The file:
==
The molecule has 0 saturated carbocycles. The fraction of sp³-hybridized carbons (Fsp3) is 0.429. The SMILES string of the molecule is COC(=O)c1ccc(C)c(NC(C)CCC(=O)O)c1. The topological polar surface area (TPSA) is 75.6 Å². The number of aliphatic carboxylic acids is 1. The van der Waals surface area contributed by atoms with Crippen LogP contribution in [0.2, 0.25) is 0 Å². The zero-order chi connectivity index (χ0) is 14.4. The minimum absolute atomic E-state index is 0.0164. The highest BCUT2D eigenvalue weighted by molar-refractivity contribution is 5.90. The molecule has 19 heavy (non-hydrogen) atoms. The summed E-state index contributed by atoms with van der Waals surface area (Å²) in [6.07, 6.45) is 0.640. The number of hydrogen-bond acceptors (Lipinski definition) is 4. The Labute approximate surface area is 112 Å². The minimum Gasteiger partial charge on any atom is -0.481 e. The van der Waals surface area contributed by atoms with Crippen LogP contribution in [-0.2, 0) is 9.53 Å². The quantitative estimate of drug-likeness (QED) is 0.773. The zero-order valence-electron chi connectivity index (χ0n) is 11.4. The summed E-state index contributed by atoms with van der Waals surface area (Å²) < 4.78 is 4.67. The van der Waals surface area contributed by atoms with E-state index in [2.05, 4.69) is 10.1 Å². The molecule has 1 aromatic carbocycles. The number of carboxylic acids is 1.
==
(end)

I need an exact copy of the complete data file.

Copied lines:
The molecule has 0 saturated carbocycles. The fraction of sp³-hybridized carbons (Fsp3) is 0.429. The SMILES string of the molecule is COC(=O)c1ccc(C)c(NC(C)CCC(=O)O)c1. The topological polar surface area (TPSA) is 75.6 Å². The number of aliphatic carboxylic acids is 1. The van der Waals surface area contributed by atoms with Crippen LogP contribution in [0.2, 0.25) is 0 Å². The zero-order chi connectivity index (χ0) is 14.4. The minimum absolute atomic E-state index is 0.0164. The highest BCUT2D eigenvalue weighted by molar-refractivity contribution is 5.90. The molecule has 19 heavy (non-hydrogen) atoms. The summed E-state index contributed by atoms with van der Waals surface area (Å²) in [6.07, 6.45) is 0.640. The number of hydrogen-bond acceptors (Lipinski definition) is 4. The Labute approximate surface area is 112 Å². The minimum Gasteiger partial charge on any atom is -0.481 e. The van der Waals surface area contributed by atoms with Crippen LogP contribution in [-0.2, 0) is 9.53 Å². The quantitative estimate of drug-likeness (QED) is 0.773. The zero-order valence-electron chi connectivity index (χ0n) is 11.4. The summed E-state index contributed by atoms with van der Waals surface area (Å²) < 4.78 is 4.67. The van der Waals surface area contributed by atoms with E-state index in [2.05, 4.69) is 10.1 Å². The molecule has 1 aromatic carbocycles. The number of carboxylic acids is 1.